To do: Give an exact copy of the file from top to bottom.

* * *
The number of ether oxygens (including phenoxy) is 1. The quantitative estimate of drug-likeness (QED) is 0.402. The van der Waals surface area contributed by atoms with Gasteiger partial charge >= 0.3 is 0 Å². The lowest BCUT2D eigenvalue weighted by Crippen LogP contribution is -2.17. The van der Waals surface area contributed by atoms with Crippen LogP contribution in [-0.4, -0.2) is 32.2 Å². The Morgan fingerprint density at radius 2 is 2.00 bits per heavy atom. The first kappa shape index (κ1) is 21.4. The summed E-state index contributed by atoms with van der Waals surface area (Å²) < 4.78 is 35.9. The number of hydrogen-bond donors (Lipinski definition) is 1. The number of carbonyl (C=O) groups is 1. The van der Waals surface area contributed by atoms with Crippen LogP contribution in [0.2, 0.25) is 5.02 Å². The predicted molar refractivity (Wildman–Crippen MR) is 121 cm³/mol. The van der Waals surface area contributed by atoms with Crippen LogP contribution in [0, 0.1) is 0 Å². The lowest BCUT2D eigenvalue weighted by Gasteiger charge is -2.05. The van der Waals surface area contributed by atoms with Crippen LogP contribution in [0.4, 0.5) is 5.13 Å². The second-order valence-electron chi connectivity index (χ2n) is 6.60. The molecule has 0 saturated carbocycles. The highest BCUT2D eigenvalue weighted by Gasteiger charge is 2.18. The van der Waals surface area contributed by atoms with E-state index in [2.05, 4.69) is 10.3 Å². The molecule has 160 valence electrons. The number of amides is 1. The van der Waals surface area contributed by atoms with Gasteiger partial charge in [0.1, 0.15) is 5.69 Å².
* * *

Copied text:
The number of ether oxygens (including phenoxy) is 1. The quantitative estimate of drug-likeness (QED) is 0.402. The van der Waals surface area contributed by atoms with Gasteiger partial charge >= 0.3 is 0 Å². The lowest BCUT2D eigenvalue weighted by Crippen LogP contribution is -2.17. The van der Waals surface area contributed by atoms with Crippen LogP contribution in [-0.4, -0.2) is 32.2 Å². The Morgan fingerprint density at radius 2 is 2.00 bits per heavy atom. The first kappa shape index (κ1) is 21.4. The summed E-state index contributed by atoms with van der Waals surface area (Å²) < 4.78 is 35.9. The number of hydrogen-bond donors (Lipinski definition) is 1. The number of carbonyl (C=O) groups is 1. The van der Waals surface area contributed by atoms with Crippen LogP contribution in [0.2, 0.25) is 5.02 Å². The predicted molar refractivity (Wildman–Crippen MR) is 121 cm³/mol. The van der Waals surface area contributed by atoms with Crippen LogP contribution in [0, 0.1) is 0 Å². The lowest BCUT2D eigenvalue weighted by Gasteiger charge is -2.05. The van der Waals surface area contributed by atoms with Crippen LogP contribution in [0.4, 0.5) is 5.13 Å². The second-order valence-electron chi connectivity index (χ2n) is 6.60. The molecule has 0 saturated carbocycles. The highest BCUT2D eigenvalue weighted by Gasteiger charge is 2.18. The van der Waals surface area contributed by atoms with E-state index in [2.05, 4.69) is 10.3 Å². The molecule has 160 valence electrons. The number of amides is 1. The van der Waals surface area contributed by atoms with Gasteiger partial charge in [0.1, 0.15) is 5.69 Å².